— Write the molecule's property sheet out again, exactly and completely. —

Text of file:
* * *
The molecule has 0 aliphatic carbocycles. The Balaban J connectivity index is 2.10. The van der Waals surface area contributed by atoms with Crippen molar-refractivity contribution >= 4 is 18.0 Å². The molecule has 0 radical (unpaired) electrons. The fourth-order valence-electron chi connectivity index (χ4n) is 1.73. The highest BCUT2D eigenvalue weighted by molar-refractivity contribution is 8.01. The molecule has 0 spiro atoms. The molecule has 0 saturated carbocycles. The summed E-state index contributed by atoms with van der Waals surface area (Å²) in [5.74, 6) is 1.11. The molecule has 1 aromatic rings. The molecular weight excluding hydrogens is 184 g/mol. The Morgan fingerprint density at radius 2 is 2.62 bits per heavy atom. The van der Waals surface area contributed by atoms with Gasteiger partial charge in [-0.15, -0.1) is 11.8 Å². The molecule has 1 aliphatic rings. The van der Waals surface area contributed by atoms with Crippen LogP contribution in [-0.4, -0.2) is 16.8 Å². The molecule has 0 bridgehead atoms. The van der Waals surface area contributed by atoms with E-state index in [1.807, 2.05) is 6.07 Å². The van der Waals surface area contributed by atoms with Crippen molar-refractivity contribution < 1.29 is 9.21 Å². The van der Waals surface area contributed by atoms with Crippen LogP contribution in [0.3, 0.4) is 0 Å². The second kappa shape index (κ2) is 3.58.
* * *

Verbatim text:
The molecule has 0 aliphatic carbocycles. The Balaban J connectivity index is 2.10. The van der Waals surface area contributed by atoms with Crippen molar-refractivity contribution >= 4 is 18.0 Å². The molecule has 0 radical (unpaired) electrons. The fourth-order valence-electron chi connectivity index (χ4n) is 1.73. The highest BCUT2D eigenvalue weighted by molar-refractivity contribution is 8.01. The molecule has 0 spiro atoms. The molecule has 0 saturated carbocycles. The summed E-state index contributed by atoms with van der Waals surface area (Å²) in [5.74, 6) is 1.11. The molecule has 1 aromatic rings. The molecular weight excluding hydrogens is 184 g/mol. The Morgan fingerprint density at radius 2 is 2.62 bits per heavy atom. The van der Waals surface area contributed by atoms with Gasteiger partial charge in [-0.15, -0.1) is 11.8 Å². The molecule has 1 aliphatic rings. The van der Waals surface area contributed by atoms with Crippen LogP contribution in [-0.4, -0.2) is 16.8 Å². The molecule has 0 bridgehead atoms. The van der Waals surface area contributed by atoms with E-state index in [1.807, 2.05) is 6.07 Å². The van der Waals surface area contributed by atoms with Crippen molar-refractivity contribution < 1.29 is 9.21 Å². The van der Waals surface area contributed by atoms with Crippen LogP contribution in [0.3, 0.4) is 0 Å². The second kappa shape index (κ2) is 3.58.